From Padua's Piazza Insurrezione, where I was standing at 11 in the
morning on April 16, the general strike--Italy's first in twenty
years--looked and sounded like a great success. More than 70,000 people
were already jammed inside the mid-sized square along with their broad
union banners and thousands of flags. Three immense vertical
standards--one for each of the labor confederations--loomed over the
crowd. The noise was deafening: drums, horns, gongs, a PA system on the
electronic equivalent of steroids and 70,000 voices cheering each
"We're ten million strong! More than half the labor force is striking
against the antidemocratic policies of Silvio Berlusconi's center-right
government! Three-hundred thousand are marching in Florence, two-hundred
thousand in Rome..."
The demonstrators in Padua--a university town forty minutes west of
Venice--weren't just striking, they were celebrating. Gathering together
70,000 adversaries of Berlusconi in the heart of the miracolo del
nord-est--the economic miracle of Italy's conservative northeast
where small- and mid-scale manufacturers have produced one of Europe's
greatest concentrations of wealth--was a miracle in itself. The union
banners identified the protesters: eyeglass assemblers from Santa Maria
di Salva, carpenters from Iesolo, leather workers from Verona (most of
them African immigrants), poultry processors from San Martino, hospital
workers and schoolteachers from Venice. But students, university
professors, insurance brokers and television producers also carried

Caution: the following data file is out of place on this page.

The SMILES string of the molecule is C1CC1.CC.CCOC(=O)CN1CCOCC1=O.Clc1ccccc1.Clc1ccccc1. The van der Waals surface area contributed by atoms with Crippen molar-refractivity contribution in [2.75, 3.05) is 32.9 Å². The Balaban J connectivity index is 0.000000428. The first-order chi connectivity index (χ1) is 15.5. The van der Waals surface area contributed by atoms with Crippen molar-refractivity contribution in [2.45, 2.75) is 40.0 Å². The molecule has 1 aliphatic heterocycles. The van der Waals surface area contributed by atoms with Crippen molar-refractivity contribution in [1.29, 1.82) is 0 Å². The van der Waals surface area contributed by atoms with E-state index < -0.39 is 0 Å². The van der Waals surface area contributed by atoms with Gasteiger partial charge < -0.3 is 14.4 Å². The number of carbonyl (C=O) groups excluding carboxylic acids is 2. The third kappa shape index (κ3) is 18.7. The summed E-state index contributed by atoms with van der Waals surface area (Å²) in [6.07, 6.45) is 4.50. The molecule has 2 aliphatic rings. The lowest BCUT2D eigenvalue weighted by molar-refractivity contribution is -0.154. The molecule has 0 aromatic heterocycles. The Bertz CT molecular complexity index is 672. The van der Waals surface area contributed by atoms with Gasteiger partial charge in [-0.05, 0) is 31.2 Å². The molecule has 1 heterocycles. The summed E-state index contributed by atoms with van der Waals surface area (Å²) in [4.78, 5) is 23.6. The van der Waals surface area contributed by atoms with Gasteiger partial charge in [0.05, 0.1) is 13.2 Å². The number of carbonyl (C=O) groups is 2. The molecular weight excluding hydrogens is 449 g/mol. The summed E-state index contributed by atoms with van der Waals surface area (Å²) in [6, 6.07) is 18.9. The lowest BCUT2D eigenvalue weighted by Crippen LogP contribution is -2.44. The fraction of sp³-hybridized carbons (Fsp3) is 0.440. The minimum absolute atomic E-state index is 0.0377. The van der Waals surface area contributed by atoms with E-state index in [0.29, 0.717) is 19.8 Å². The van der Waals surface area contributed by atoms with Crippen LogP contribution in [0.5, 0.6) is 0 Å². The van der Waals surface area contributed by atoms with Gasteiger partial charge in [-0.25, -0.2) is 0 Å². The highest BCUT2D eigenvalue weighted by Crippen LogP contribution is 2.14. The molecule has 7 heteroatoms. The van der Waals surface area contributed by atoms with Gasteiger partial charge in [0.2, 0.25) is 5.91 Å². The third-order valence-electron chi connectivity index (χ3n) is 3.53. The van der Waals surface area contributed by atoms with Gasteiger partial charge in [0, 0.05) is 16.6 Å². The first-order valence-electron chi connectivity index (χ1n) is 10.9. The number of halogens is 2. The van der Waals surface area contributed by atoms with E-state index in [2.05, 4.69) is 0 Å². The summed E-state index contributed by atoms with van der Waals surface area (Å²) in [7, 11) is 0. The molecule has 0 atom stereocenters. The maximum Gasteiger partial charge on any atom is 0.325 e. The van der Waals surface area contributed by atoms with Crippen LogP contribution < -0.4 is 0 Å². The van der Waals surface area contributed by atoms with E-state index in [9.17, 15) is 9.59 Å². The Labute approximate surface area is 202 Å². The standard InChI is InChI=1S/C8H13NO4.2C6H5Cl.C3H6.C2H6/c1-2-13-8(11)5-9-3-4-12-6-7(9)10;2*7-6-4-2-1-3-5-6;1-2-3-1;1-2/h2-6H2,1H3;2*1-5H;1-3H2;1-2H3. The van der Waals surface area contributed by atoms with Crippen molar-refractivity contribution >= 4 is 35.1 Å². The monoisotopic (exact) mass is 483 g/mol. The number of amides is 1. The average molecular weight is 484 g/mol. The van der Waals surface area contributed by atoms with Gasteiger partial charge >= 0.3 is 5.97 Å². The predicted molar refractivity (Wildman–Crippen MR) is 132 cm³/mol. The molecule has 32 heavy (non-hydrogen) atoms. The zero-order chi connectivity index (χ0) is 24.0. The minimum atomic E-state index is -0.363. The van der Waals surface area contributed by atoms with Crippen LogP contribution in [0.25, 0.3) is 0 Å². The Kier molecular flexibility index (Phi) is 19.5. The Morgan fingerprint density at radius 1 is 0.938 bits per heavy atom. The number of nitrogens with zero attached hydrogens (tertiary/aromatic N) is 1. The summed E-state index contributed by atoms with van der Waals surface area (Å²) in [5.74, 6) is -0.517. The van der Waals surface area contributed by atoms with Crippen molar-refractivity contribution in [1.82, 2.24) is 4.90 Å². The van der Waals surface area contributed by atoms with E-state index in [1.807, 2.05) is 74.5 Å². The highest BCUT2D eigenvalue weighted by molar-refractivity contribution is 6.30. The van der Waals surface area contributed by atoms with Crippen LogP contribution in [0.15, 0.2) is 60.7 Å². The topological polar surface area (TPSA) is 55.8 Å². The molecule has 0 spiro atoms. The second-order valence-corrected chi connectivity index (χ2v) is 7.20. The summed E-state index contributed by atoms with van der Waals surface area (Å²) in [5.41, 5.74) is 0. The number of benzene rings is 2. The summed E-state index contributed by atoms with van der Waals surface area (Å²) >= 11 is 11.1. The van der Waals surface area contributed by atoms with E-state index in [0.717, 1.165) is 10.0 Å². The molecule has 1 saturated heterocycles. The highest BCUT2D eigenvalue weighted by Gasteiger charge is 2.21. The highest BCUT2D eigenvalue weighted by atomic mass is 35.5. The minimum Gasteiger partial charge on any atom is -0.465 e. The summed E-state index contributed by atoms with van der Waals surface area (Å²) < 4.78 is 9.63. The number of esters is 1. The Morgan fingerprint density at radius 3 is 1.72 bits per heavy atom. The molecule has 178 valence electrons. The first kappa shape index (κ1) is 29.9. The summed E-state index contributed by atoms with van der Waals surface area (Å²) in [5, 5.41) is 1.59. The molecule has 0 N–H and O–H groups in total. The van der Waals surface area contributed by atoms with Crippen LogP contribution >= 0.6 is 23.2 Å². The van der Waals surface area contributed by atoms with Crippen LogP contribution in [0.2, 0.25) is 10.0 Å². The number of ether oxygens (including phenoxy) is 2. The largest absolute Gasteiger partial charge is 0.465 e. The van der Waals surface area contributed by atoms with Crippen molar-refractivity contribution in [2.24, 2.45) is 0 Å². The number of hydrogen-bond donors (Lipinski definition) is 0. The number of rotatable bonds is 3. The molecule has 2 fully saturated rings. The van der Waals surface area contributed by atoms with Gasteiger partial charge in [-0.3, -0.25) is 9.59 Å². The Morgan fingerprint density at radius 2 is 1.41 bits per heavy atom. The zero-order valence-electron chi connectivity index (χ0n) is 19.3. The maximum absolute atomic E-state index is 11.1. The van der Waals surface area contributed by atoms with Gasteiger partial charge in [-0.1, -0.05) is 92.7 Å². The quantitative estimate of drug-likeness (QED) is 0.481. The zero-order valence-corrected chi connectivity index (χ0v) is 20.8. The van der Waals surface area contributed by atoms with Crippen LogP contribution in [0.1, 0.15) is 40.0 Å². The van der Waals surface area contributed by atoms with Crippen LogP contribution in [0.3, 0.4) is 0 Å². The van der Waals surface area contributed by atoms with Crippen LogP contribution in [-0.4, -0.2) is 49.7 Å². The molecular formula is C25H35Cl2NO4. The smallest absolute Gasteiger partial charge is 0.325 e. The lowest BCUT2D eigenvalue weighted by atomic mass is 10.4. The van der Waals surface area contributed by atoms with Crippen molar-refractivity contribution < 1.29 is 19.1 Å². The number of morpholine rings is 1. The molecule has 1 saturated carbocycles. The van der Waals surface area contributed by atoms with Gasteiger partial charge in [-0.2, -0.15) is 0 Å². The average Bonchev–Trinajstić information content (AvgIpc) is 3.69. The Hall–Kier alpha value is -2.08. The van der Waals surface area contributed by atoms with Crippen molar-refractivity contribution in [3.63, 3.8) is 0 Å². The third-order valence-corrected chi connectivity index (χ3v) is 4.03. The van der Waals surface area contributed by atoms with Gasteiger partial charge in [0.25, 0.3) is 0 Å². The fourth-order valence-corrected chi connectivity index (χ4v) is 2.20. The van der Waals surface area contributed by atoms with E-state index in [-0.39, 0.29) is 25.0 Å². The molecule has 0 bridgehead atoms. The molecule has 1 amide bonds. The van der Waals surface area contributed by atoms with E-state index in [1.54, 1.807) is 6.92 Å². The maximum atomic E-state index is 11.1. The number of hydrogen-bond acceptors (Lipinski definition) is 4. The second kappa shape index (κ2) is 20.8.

union banners. Thousands of others--teenagers, homemakers, young
professionals--marched with family and friends.
The unions called the strike to protest a reform that would undermine
the 1970 Workers' Statute, the key guarantee of labor rights in Italy.
That's why Sabina Tonetto, a 26-year-old software consultant from the
town of San Donà di Piave, said she was in the piazza. Yet the
company she works for doesn't come under the statute's jurisdiction;
it's too small. And with her skills, she said, "I run no risk of being
laid off." She stayed away from work as a matter of principle: "Certain
things"--the Workers' Statute--"must not be touched. All of us have to
do our part."
Just a few blocks away, the stalls in the farmers' market in Piazza
della Frutta and the shops along Via Dante and Corso Garibaldi were open
for business. Well-dressed pedestrians perused the displays of
handcrafted shoes, silk scarves and designer jackets--variations of what
they were already wearing. The espresso bars were serving up sandwiches,
pastries and pricey chocolates. The streets were peaceful. Nothing in
the shoppers' demeanor, nothing in the merchants' conversation,
connected to what was happening nearby. The noise from Piazza
Insurrezione didn't carry. For anyone who wasn't right there, the
general strike might as well not have taken place.
That's Italy today. While much of Europe has been shifting rightward,
Italy tilted somewhat faster and farther and is now precariously poised,